Bridget opened her eyes wide, and started at the transformation scene which had taken place during the brief moment she had remained in darkness. The room was painted a pale, cool green. The walls were divided into several panels. One of these had now absolutely disappeared, and in its place was a deep recess, which went far enough back into the wall to contain shelves, and had even space sufficient for a chair or two, a sewing machine, and one or two other sacred possessions."Yes, I am sure she has a good deal of physical courage, but that does not alter the fact of her having defied my authority and led the children into mischief."
"Lost whom?" answered Janet in her tart voice.
"What is that?"
"Much I cared for that when I had a chance of seeing her," remarked Violet. "I did get a splendid peep. She's awfully tall, and she was splendidly dressed; and O Dolly! O Ruthie! O Janey! she's just lovely!"Bridget was sitting in the middle of the dusty road with a girl's head on her lap. The girl's figure was stretched out flat and motionless; her hat was off, and Bridget was pushing back some waves of fair hair from her temples.
rummy satta kaise khel
Steps—several steps—were heard clattering up the stone stairs of the little tower, and two or three girls of the middle school, with roughly tossed heads and excited faces, burst upon the seclusion of the four sixth-form girls.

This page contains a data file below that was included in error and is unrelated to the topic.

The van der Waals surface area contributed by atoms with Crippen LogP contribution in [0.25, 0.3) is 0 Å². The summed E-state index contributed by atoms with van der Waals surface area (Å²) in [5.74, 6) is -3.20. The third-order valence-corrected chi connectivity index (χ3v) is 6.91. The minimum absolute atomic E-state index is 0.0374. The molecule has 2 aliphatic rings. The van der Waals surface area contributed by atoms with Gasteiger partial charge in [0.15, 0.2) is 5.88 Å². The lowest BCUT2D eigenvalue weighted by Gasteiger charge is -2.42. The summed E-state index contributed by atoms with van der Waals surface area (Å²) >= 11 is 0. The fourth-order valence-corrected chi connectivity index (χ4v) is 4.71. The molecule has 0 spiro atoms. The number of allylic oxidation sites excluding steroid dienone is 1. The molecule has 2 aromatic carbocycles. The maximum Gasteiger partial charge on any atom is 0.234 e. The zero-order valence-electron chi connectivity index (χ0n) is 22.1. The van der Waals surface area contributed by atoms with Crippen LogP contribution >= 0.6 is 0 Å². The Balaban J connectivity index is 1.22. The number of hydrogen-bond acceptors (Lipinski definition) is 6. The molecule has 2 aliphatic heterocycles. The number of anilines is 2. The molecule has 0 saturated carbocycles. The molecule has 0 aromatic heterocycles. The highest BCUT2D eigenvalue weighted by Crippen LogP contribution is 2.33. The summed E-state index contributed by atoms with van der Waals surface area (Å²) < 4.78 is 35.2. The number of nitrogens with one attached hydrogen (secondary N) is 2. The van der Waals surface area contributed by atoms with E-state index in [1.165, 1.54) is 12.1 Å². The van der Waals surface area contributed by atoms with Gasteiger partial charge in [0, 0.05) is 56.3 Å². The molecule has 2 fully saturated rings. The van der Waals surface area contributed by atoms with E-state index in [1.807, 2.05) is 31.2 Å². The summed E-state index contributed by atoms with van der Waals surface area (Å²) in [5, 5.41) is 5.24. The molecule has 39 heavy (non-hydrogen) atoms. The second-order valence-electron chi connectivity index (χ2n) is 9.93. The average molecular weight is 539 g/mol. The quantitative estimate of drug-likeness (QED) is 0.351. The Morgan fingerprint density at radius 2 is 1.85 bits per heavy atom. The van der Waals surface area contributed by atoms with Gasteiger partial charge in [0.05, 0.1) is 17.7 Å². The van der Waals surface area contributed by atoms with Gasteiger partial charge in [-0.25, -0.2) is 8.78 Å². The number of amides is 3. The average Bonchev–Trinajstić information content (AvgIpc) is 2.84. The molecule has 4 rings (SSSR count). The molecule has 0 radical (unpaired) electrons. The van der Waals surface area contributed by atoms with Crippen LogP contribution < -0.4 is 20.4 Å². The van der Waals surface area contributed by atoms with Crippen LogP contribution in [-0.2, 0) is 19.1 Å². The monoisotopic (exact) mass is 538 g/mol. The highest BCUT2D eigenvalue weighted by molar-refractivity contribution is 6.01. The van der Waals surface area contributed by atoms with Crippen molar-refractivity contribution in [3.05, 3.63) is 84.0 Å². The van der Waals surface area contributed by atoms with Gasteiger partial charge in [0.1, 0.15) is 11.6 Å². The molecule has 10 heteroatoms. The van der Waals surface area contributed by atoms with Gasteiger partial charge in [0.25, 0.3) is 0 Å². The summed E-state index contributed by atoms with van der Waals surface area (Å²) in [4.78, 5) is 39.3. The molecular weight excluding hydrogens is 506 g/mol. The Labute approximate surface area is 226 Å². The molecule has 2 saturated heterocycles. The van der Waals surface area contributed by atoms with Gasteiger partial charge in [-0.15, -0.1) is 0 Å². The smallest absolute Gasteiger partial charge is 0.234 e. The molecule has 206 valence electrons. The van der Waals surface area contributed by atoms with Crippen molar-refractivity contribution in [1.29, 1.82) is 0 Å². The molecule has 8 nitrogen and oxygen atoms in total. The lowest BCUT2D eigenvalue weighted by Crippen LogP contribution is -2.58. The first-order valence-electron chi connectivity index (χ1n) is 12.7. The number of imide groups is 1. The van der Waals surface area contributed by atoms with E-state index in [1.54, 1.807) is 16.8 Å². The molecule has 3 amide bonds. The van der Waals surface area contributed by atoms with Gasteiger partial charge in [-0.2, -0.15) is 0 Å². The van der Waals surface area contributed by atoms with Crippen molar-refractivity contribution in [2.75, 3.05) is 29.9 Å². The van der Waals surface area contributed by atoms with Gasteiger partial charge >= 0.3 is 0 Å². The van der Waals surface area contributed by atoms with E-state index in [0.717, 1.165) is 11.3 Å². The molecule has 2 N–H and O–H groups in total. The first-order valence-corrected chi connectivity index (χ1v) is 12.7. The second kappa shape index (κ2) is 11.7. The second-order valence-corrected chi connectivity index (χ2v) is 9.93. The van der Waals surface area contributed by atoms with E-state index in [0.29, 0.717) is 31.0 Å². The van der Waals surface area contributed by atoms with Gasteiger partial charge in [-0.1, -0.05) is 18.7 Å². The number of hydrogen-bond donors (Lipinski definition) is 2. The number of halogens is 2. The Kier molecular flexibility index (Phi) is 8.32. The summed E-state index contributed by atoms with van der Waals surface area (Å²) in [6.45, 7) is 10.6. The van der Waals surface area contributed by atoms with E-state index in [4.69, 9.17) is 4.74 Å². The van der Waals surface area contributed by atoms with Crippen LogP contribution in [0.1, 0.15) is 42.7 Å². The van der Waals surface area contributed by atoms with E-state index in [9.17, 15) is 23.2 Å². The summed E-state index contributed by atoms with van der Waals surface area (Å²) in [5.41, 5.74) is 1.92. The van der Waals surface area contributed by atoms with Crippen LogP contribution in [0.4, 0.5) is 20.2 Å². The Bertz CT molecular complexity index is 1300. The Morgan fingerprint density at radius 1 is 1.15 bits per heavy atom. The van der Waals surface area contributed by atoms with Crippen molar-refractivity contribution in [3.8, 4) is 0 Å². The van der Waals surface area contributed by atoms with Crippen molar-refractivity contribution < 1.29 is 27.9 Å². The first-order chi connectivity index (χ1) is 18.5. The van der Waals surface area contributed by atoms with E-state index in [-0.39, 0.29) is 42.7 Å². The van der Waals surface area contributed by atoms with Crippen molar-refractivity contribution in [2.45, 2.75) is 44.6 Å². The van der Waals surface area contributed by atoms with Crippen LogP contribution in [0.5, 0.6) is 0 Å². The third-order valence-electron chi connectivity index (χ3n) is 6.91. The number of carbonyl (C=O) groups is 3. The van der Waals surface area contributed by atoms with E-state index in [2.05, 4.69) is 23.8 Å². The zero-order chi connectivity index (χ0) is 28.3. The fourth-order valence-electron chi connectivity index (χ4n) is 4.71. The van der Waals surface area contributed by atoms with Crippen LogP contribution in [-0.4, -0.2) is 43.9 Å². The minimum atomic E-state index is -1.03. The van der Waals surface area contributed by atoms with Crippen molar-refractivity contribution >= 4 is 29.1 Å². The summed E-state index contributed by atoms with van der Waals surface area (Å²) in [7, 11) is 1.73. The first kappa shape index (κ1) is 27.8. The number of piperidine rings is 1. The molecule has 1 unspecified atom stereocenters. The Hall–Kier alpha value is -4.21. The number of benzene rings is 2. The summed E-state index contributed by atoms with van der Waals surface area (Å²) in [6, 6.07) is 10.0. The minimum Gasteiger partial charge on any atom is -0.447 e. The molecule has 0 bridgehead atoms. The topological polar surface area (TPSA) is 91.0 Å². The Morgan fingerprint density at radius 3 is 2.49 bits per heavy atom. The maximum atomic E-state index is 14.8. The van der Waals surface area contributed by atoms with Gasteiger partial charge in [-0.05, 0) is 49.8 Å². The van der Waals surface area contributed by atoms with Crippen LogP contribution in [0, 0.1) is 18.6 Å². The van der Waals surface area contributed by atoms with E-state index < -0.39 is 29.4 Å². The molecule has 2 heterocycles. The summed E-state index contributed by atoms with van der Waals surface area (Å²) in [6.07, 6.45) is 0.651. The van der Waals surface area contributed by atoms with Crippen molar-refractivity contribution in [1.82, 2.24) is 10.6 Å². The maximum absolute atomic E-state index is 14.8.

"Janet," said Mrs. Freeman, "come here for a [Pg 47]moment. I want you to use your young eyes. Do you see any carriage coming down the hill?"All that could possibly happen would be a little fright for Evelyn, and a larger measure of disgrace for Bridget. And why should Janet interfere? Why should she tell tales of her schoolfellows? Her story would be misinterpreted by that faction of the girls who already had made Bridget their idol.
"I shall do nothing to-night," said Mrs. Freeman. "But to-morrow, after morning school, I must speak to Bridget. Her conduct during that interview will more or less decide what steps I must take."
"So do I, Dorothy, if it comes to that, but Violet must be made to know her place. She is one of those little encroachers without respect of persons, who can become absolute nuisances if they are encouraged. But there, we have said enough about her. Ruth and Janet are going to sit in 'The Lookout' for a little; they want to discuss the subject of the Fancy Fair. Shall we come and join them?"
These remarks usually turned the tables against Janet May, but they also had another effect. She began to be sparing of her sharp, unkind words in Bridget's hearing. This, however, did not prevent her hating the new girl with the most cordial hatred she had ever yet bestowed upon anyone.
"Only to tell you that that pet of yours, Bridget O'Hara, is likely to get herself into a nice scrape. She has run down the road with a number of the small fry to meet Evelyn. They are taking boughs of trees with them, and are going to shout, or do something extraordinary, when they see her arriving. Janet, what's the matter? How queer you look!"